Cohen NL, Hoffman RA. Medical or Surgical Complications related to the Nucleus multichannel Cochlear Implant. Ann Oto Rhino Laryngol. 1988;97:8-13.  Back to cited text no. 2
Fayad JN, Baino T, Parisier SC. Revision cochlear implant surgery: causes and outcome. Otolaryngol Head Neck Surg. 2004;131(4):429-432.  Back to cited text no. 3
CôtéM, Ferron P, Bergeron F, Bussières R.Cochlear reimplantation: causes of failure,outcomes, and audiologic performance. Laryngoscope. 2007;117(7):1225-1235.  Back to cited text no. 4
Lassig AA, Zwolan TA, Telian SA. Cochlear implant failures and revision. Otol Neurotol. 2005;26(4):624-634.  Back to cited text no. 5
Bradford Terry, Rachel E. Kelt, Anita Jeyakumar. Delayed Complications After Cochlear Implantation. JAMA Otolaryngol Head Neck Surg. doi:10.1001/jamaoto.2015.2154  Back to cited text no. 6
Loundon N, BlanchardM, Roger G, Denoyelle F,Garabedian EN. Medical and surgical complications in pediatric cochlear implantation. Arch Otolaryngol Head Neck Surg. 2010;136(1):12-15  Back to cited text no. 7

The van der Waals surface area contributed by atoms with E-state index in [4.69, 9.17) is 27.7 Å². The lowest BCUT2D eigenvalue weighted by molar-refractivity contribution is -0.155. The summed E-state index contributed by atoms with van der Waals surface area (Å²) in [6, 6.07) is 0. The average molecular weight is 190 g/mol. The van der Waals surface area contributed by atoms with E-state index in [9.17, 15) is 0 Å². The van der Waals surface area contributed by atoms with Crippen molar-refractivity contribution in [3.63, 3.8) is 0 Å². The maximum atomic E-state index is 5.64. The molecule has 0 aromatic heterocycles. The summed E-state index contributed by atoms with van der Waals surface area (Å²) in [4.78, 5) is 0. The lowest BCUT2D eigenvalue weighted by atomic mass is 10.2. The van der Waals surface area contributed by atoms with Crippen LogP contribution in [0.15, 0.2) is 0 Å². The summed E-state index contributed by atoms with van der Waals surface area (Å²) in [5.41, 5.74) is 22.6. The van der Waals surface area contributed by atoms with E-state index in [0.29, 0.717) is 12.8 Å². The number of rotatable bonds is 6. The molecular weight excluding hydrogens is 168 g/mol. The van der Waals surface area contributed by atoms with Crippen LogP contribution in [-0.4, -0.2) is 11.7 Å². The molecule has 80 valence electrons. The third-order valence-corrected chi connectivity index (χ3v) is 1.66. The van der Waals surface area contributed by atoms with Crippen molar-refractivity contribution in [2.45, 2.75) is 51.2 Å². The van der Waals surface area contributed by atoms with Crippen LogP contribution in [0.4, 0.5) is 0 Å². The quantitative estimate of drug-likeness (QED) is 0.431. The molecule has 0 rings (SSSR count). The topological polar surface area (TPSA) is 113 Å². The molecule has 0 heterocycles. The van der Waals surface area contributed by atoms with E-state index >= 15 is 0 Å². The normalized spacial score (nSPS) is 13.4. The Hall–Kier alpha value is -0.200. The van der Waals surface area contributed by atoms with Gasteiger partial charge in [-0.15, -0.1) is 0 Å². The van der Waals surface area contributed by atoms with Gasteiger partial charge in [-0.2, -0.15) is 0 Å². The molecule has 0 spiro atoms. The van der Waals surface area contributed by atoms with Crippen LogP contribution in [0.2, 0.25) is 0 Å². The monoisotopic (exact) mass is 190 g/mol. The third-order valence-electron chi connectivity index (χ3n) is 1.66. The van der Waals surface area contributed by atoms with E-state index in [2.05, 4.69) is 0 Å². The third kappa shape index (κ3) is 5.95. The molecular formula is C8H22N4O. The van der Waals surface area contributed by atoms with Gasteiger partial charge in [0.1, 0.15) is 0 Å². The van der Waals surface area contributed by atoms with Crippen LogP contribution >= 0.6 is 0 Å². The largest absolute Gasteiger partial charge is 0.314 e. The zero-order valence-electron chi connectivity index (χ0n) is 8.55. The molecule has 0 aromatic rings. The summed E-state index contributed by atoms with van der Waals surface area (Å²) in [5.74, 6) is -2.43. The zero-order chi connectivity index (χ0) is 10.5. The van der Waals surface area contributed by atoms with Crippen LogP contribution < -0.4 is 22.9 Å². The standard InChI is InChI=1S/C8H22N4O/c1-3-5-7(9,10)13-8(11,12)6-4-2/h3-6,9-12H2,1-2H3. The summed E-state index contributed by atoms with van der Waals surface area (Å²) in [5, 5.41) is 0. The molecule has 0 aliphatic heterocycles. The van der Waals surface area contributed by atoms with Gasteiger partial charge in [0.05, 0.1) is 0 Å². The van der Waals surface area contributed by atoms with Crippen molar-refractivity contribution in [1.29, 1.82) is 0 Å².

Ovesen T, Johansen LV. Post-operative problems and complications in 313 consecutive cochlear implantations. J Laryngol Otol. 2009;123(5):492-496  Back to cited text no. 8
Telian SA, El-Kashlan HK, Arts HA. Minimizing wound complications in cochlear implant surgery. Am J Otol. 1999;20:331–334.  Back to cited text no. 9
Yeon Hoo Kim and Sung IL Cho. Skin Flap Necrosis by Bone Marking with Methylene Blue in Cochlear Implantation, J Audiol Otol. 2015 Sep; 19(2): 108–110.  Back to cited text no. 10
Cullen RD, Fayad JN, Luxford WM, Buchman CA. Revision cochlear implant surgery in children. Otol Neurotol. 2008;29(2):214-220.  Back to cited text no. 11


  [Figure 1], [Figure 2], [Figure 3], [Figure 4], [Figure 5], [Figure 6], [Figure 7], [Figure 8], [Figure 9], [Figure 10], [Figure 11], [Figure 12], [Figure 13], [Figure 14], [Figure 15], [Figure 16], [Figure 17]

  [Table 1]


    Similar in PUBMED
   Search Pubmed for
   Search in Google Scholar for
 Related articles
    Access Statistics
    Email Alert *
    Add to My List *
* Registration required (free)  

  In this article
Materials and me...
Article Figures
Article Tables

 Article Access Statistics
    PDF Downloaded131    
    Comments [Add]    

Recommend this journal